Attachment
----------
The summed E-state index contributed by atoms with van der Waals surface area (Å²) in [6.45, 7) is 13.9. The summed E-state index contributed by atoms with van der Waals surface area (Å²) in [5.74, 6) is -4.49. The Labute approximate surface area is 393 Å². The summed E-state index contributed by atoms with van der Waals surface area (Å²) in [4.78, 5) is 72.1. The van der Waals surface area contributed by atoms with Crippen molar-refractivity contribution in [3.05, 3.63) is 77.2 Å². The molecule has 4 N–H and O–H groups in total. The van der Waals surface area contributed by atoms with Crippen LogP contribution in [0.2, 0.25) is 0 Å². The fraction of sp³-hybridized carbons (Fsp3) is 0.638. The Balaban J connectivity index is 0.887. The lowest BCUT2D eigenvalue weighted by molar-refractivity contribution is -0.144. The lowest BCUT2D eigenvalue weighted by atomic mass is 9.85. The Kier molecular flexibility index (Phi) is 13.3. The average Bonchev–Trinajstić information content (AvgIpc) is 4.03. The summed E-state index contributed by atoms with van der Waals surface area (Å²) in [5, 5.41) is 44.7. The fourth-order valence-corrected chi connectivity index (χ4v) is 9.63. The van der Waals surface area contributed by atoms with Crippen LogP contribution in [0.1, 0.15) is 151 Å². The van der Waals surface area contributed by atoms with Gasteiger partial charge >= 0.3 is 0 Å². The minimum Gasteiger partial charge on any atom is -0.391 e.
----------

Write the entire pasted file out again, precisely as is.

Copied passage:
The summed E-state index contributed by atoms with van der Waals surface area (Å²) in [6.45, 7) is 13.9. The summed E-state index contributed by atoms with van der Waals surface area (Å²) in [5.74, 6) is -4.49. The Labute approximate surface area is 393 Å². The summed E-state index contributed by atoms with van der Waals surface area (Å²) in [4.78, 5) is 72.1. The van der Waals surface area contributed by atoms with Crippen molar-refractivity contribution in [3.05, 3.63) is 77.2 Å². The molecule has 4 N–H and O–H groups in total. The van der Waals surface area contributed by atoms with Crippen LogP contribution in [0.2, 0.25) is 0 Å². The fraction of sp³-hybridized carbons (Fsp3) is 0.638. The Balaban J connectivity index is 0.887. The lowest BCUT2D eigenvalue weighted by molar-refractivity contribution is -0.144. The lowest BCUT2D eigenvalue weighted by atomic mass is 9.85. The Kier molecular flexibility index (Phi) is 13.3. The average Bonchev–Trinajstić information content (AvgIpc) is 4.03. The summed E-state index contributed by atoms with van der Waals surface area (Å²) in [5, 5.41) is 44.7. The fourth-order valence-corrected chi connectivity index (χ4v) is 9.63. The van der Waals surface area contributed by atoms with Crippen LogP contribution in [0.1, 0.15) is 151 Å². The van der Waals surface area contributed by atoms with Gasteiger partial charge >= 0.3 is 0 Å². The minimum Gasteiger partial charge on any atom is -0.391 e.